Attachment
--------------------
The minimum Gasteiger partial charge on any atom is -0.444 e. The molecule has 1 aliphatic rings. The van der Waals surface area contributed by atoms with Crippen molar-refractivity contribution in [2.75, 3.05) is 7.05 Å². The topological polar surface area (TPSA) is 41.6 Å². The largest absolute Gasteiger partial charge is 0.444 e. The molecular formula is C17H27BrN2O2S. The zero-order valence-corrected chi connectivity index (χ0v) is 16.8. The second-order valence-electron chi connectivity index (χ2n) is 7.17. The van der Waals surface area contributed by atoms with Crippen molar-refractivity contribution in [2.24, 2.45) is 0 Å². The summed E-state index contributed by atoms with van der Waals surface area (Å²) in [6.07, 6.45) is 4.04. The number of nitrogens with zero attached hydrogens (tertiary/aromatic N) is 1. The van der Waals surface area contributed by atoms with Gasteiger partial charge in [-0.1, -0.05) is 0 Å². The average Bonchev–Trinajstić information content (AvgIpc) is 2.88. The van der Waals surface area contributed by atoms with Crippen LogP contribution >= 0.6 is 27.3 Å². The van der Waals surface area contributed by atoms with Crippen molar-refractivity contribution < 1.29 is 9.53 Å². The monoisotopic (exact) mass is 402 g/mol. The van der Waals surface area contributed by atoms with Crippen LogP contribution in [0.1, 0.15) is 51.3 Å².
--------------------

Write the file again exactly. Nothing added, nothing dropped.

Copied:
The minimum Gasteiger partial charge on any atom is -0.444 e. The molecule has 1 aliphatic rings. The van der Waals surface area contributed by atoms with Crippen molar-refractivity contribution in [2.75, 3.05) is 7.05 Å². The topological polar surface area (TPSA) is 41.6 Å². The largest absolute Gasteiger partial charge is 0.444 e. The molecular formula is C17H27BrN2O2S. The zero-order valence-corrected chi connectivity index (χ0v) is 16.8. The second-order valence-electron chi connectivity index (χ2n) is 7.17. The van der Waals surface area contributed by atoms with Crippen molar-refractivity contribution in [2.24, 2.45) is 0 Å². The summed E-state index contributed by atoms with van der Waals surface area (Å²) in [6.07, 6.45) is 4.04. The number of nitrogens with zero attached hydrogens (tertiary/aromatic N) is 1. The van der Waals surface area contributed by atoms with Gasteiger partial charge in [-0.1, -0.05) is 0 Å². The average Bonchev–Trinajstić information content (AvgIpc) is 2.88. The van der Waals surface area contributed by atoms with Crippen LogP contribution >= 0.6 is 27.3 Å². The van der Waals surface area contributed by atoms with Crippen molar-refractivity contribution < 1.29 is 9.53 Å². The monoisotopic (exact) mass is 402 g/mol. The van der Waals surface area contributed by atoms with Crippen LogP contribution in [0.1, 0.15) is 51.3 Å².